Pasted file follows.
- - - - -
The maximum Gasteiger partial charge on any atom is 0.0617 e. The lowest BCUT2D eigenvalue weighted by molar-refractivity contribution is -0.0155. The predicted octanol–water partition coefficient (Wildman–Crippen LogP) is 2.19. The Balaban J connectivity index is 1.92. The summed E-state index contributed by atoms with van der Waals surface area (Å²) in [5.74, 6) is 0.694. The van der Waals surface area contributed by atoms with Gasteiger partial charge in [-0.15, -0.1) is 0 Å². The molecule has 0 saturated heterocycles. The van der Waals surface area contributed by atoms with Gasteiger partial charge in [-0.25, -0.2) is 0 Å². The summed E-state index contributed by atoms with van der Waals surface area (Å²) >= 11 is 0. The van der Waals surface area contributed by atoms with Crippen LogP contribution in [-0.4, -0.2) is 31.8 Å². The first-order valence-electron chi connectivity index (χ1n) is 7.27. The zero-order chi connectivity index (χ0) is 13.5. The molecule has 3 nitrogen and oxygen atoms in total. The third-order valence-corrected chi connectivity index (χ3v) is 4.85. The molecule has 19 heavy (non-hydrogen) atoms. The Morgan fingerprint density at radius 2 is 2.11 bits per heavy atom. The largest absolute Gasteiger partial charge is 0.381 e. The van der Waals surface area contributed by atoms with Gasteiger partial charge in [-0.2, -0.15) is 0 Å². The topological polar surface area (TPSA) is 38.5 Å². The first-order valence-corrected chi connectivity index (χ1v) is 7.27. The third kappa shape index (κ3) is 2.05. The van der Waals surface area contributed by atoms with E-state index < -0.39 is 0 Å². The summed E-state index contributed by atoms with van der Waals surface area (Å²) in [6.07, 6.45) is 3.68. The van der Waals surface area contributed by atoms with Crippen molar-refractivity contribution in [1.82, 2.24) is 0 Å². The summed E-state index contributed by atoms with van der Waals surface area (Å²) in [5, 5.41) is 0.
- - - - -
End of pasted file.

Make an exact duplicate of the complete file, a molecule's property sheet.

The maximum Gasteiger partial charge on any atom is 0.0617 e. The lowest BCUT2D eigenvalue weighted by molar-refractivity contribution is -0.0155. The predicted octanol–water partition coefficient (Wildman–Crippen LogP) is 2.19. The Balaban J connectivity index is 1.92. The summed E-state index contributed by atoms with van der Waals surface area (Å²) in [5.74, 6) is 0.694. The van der Waals surface area contributed by atoms with Gasteiger partial charge in [-0.15, -0.1) is 0 Å². The molecule has 0 saturated heterocycles. The van der Waals surface area contributed by atoms with Gasteiger partial charge in [-0.25, -0.2) is 0 Å². The summed E-state index contributed by atoms with van der Waals surface area (Å²) >= 11 is 0. The van der Waals surface area contributed by atoms with Crippen LogP contribution in [-0.4, -0.2) is 31.8 Å². The first-order valence-electron chi connectivity index (χ1n) is 7.27. The zero-order chi connectivity index (χ0) is 13.5. The molecule has 3 nitrogen and oxygen atoms in total. The third-order valence-corrected chi connectivity index (χ3v) is 4.85. The molecule has 19 heavy (non-hydrogen) atoms. The Morgan fingerprint density at radius 2 is 2.11 bits per heavy atom. The largest absolute Gasteiger partial charge is 0.381 e. The van der Waals surface area contributed by atoms with Gasteiger partial charge in [-0.2, -0.15) is 0 Å². The topological polar surface area (TPSA) is 38.5 Å². The first-order valence-corrected chi connectivity index (χ1v) is 7.27. The third kappa shape index (κ3) is 2.05. The van der Waals surface area contributed by atoms with E-state index < -0.39 is 0 Å². The summed E-state index contributed by atoms with van der Waals surface area (Å²) in [6.07, 6.45) is 3.68. The van der Waals surface area contributed by atoms with Crippen molar-refractivity contribution in [1.82, 2.24) is 0 Å². The summed E-state index contributed by atoms with van der Waals surface area (Å²) in [5, 5.41) is 0.